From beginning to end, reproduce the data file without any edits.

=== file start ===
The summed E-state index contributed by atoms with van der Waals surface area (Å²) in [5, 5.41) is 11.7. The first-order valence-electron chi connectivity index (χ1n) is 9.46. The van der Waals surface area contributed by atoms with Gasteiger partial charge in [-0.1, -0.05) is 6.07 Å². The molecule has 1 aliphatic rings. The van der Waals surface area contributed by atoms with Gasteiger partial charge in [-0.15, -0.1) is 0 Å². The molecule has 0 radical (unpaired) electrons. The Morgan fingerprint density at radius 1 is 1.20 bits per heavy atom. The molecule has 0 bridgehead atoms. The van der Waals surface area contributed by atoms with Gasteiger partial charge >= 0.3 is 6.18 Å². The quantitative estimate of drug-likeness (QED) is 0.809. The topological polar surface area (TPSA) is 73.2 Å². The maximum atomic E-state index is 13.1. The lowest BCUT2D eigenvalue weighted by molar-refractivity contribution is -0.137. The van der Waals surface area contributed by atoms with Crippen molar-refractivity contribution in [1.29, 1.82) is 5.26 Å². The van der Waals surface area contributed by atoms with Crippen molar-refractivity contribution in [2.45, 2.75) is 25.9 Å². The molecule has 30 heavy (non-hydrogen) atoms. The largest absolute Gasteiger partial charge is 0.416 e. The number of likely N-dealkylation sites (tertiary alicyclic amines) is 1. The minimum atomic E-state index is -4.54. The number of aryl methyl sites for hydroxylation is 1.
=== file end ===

The summed E-state index contributed by atoms with van der Waals surface area (Å²) in [5, 5.41) is 11.7. The first-order valence-electron chi connectivity index (χ1n) is 9.46. The van der Waals surface area contributed by atoms with Gasteiger partial charge in [-0.1, -0.05) is 6.07 Å². The molecule has 1 aliphatic rings. The van der Waals surface area contributed by atoms with Gasteiger partial charge in [-0.15, -0.1) is 0 Å². The molecule has 0 radical (unpaired) electrons. The Morgan fingerprint density at radius 1 is 1.20 bits per heavy atom. The molecule has 0 bridgehead atoms. The van der Waals surface area contributed by atoms with Gasteiger partial charge >= 0.3 is 6.18 Å². The quantitative estimate of drug-likeness (QED) is 0.809. The topological polar surface area (TPSA) is 73.2 Å². The maximum atomic E-state index is 13.1. The lowest BCUT2D eigenvalue weighted by molar-refractivity contribution is -0.137. The van der Waals surface area contributed by atoms with Crippen molar-refractivity contribution in [1.29, 1.82) is 5.26 Å². The van der Waals surface area contributed by atoms with Crippen molar-refractivity contribution in [2.45, 2.75) is 25.9 Å². The molecule has 30 heavy (non-hydrogen) atoms. The largest absolute Gasteiger partial charge is 0.416 e. The number of likely N-dealkylation sites (tertiary alicyclic amines) is 1. The minimum atomic E-state index is -4.54. The number of aryl methyl sites for hydroxylation is 1.